–Samantha, Gravina Island, AK, USA
A: From Bill Stark, Magic Web Team:
There are lots of ways to get your deck into the Daily Decks feature on Magicthegathering.com, even if you're living in Gravina Island, Alaska! One of the best ways is to do very well at a high level event like Nationals, a Pro Tour, or a Grand Prix, but winning isn't the only way to get noticed. Daily Decks scours the web for all sorts of decklists, and has used decks from forum posters, classic articles, even generating some completely original creations for the sake of the feature.
So what should you do if you want to be featured on Daily Decks? Become an active member of the forums, build lots of decks, do well at events, and most importantly play Magic! That's the most important step to getting noticed, and it doesn't hurt that playing Magic is a lot of fun.
Q: I remember reading an article saying that there would be a new Gatherer. Is that just still in the works, or is the old one staying?
–Jason Springfield, Tennessee, USA
A: From Scott Johns, Editor in Chief of magicthegathering.com:
I’m happy to announce that both RSS and a beta for the new Gatherer are code complete and in final testing with our QA team. So we should have both live soon, less than a month if all goes well. The current plan is that while we’re in beta we’ll offer new Gatherer in addition to the old version, that way you can choose which you want to use, and if there’s some temporary problem with the new one people will be able to use the existing one in the meantime.
We’ll have an announcement when it’s ready to go live and also a feedback thread so you can let us know what you love or hate and any bugs you may find as we iron out the final wrinkles. However, the new version of Gatherer is such a dramatic improvement over what we currently have that I’m sure we’ll see a very significant preference for the new one. With options for simplified or expert search (including logical operators), the ability to generate visual spoilers, and all kinds of other new options, trust me when I say we want to get this out for all of you to play with as soon as we responsibly can!
Q: So how exactly is this new Total rating going to be calculated?
–gwendly, magicthegathering.com forums
A: From Scott Larabee, DCI Program Manager:
Imagine that every two-player match of sanctioned Magic you ever played were the same format and you will get the idea.
The new DCI-Total Rating is an Elo Rating just like Constructed, Limited, Eternal, or Team ratings. It will be calculated using the same formulas. The difference is that instead of just using your Limited (or Constructed, Eternal, or other) format matches, it will use all your matches.
The individual formats that will make up the DCI-total rating are Standard, Extended, Block Constructed, Vintage, Legacy, Sealed Deck, Draft, Three-Person Team (Constructed and Limited), Two-Person Team (Constructed and Limited).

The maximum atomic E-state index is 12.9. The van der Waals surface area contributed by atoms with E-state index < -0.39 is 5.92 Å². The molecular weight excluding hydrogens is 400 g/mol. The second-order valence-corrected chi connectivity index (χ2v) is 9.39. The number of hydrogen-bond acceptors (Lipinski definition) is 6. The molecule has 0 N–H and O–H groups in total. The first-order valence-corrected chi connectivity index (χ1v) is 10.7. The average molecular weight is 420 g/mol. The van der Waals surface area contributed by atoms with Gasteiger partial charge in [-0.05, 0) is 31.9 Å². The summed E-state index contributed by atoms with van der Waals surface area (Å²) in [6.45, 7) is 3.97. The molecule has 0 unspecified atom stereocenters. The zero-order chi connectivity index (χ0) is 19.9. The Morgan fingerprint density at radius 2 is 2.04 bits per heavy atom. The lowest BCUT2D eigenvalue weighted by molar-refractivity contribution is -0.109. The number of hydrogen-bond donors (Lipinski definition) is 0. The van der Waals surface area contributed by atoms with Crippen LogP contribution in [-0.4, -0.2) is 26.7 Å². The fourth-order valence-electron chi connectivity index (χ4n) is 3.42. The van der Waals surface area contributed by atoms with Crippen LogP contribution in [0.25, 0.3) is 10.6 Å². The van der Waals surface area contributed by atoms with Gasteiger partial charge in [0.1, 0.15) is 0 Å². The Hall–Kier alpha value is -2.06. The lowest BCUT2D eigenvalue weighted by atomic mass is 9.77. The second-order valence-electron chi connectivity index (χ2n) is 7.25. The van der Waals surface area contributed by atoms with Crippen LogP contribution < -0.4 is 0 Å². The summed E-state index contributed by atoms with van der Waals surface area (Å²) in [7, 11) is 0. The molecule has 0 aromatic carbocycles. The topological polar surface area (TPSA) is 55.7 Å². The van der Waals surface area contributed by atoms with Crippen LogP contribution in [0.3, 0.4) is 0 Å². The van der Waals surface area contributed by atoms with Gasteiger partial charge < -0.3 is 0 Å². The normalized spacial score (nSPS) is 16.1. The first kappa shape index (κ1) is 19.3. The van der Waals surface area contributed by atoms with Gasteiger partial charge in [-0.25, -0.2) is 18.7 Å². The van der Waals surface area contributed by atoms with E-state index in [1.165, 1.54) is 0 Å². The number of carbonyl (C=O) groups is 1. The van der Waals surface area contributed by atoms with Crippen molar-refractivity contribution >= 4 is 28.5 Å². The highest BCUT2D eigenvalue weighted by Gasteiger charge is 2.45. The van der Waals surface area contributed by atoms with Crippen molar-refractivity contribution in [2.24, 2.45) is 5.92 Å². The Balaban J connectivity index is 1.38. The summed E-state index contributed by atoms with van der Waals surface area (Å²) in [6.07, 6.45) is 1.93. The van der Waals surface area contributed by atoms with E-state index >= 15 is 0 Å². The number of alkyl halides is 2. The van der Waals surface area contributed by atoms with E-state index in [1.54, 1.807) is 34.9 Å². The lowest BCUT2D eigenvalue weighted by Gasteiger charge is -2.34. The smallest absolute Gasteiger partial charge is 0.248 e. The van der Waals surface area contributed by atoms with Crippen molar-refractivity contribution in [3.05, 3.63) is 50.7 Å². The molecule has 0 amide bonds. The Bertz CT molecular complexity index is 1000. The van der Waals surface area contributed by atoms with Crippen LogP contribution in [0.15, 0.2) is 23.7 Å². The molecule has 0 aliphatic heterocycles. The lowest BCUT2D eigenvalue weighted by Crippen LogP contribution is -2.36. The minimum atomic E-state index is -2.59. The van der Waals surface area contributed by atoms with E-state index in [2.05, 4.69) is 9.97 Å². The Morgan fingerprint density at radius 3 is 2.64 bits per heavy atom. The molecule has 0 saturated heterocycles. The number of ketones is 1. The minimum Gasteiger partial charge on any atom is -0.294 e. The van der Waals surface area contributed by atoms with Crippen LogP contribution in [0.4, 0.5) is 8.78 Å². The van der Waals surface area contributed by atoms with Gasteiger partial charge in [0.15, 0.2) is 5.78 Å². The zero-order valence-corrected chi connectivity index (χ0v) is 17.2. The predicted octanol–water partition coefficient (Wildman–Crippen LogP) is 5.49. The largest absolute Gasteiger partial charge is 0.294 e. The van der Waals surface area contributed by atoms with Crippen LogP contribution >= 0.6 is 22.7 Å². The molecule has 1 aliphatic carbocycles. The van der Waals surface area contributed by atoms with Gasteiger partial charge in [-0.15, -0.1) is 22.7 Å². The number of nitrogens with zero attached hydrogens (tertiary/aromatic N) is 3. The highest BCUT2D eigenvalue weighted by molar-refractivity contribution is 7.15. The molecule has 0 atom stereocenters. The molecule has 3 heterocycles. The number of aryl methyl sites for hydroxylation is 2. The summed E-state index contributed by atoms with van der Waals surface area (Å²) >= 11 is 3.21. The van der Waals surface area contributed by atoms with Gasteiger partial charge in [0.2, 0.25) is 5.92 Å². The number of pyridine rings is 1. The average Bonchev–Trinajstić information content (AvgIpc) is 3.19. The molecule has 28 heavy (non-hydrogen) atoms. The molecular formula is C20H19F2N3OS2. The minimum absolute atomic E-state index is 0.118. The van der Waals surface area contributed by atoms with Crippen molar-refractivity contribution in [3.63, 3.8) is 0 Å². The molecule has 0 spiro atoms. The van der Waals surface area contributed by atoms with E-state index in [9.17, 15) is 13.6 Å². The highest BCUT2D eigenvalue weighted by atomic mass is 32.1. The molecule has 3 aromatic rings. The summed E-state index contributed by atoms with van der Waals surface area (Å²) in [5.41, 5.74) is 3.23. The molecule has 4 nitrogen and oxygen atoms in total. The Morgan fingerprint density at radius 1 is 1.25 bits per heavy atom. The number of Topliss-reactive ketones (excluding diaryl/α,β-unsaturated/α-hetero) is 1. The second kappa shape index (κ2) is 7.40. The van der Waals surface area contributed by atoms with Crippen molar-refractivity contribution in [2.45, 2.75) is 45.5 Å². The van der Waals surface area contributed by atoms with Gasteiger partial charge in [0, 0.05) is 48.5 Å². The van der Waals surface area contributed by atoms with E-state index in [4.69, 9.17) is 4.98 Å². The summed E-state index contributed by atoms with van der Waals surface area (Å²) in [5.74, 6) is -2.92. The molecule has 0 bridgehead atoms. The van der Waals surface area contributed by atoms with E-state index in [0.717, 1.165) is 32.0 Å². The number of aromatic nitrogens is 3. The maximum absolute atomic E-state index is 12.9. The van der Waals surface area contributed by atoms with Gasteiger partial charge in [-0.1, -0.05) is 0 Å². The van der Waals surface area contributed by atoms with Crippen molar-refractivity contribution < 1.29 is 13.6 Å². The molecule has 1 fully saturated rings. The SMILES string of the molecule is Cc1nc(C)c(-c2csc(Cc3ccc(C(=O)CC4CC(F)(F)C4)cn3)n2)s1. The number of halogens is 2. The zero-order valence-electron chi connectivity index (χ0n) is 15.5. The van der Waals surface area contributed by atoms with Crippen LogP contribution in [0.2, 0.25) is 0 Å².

Two-Headed Giant (and any other multiplayer formats) will not be included.
As an example, here is my own Limited-format play history:
Now, imagine that the second event were a Standard-format tournament and the third event were a Vintage-format event. This is what my DCI-Total rating history would look like:
As you can see, the rating calculations for DCI Total just treat every match the same, regardless of its format.
I would also like to point out that, yes, I did beat Hall of Famer Alan Comer in a PTQ 12 years ago.
Q: What is the "metagame?"
–Johnathon, Union City, IN
A: From Robert Gutschera, Magic R&D:
Originally, "metagame" was a term we used at Wizards for everything surrounding the game (Magic, or any game): collecting and trading cards, thinking about decks, having a rating that you improved over time, attending tournaments... everything a person might do to enjoy Magic besides the act of sitting down and playing the game itself.
The term was adopted by the Magic-playing community, but in a narrower meaning: for everyone outside of Wizards, "metagame" means the card environment -- which cards are good, which decks you are likely to see, what specific counters there might be to certain deck types, and so on. People might say things like "Putting Circle of Protection: Red in your deck is a metagame choice," which just means that if the environment you're playing in has lots of people playing red, you play it, and otherwise you don't. Another common thing you hear is "the metagame right now is..." followed by a list of deck types.
Here in R&D, we often use the word "metagame" in this sense, but sometimes we use it in the broader sense as well. Occasionally it gets confusing, but usually we can tell by context.
This question first appeared on August 23, 2004. Ask Wizards–Classic is a weekly feature that highlights interesting questions and answers from the Ask Wizards archives, which go back to January 2002.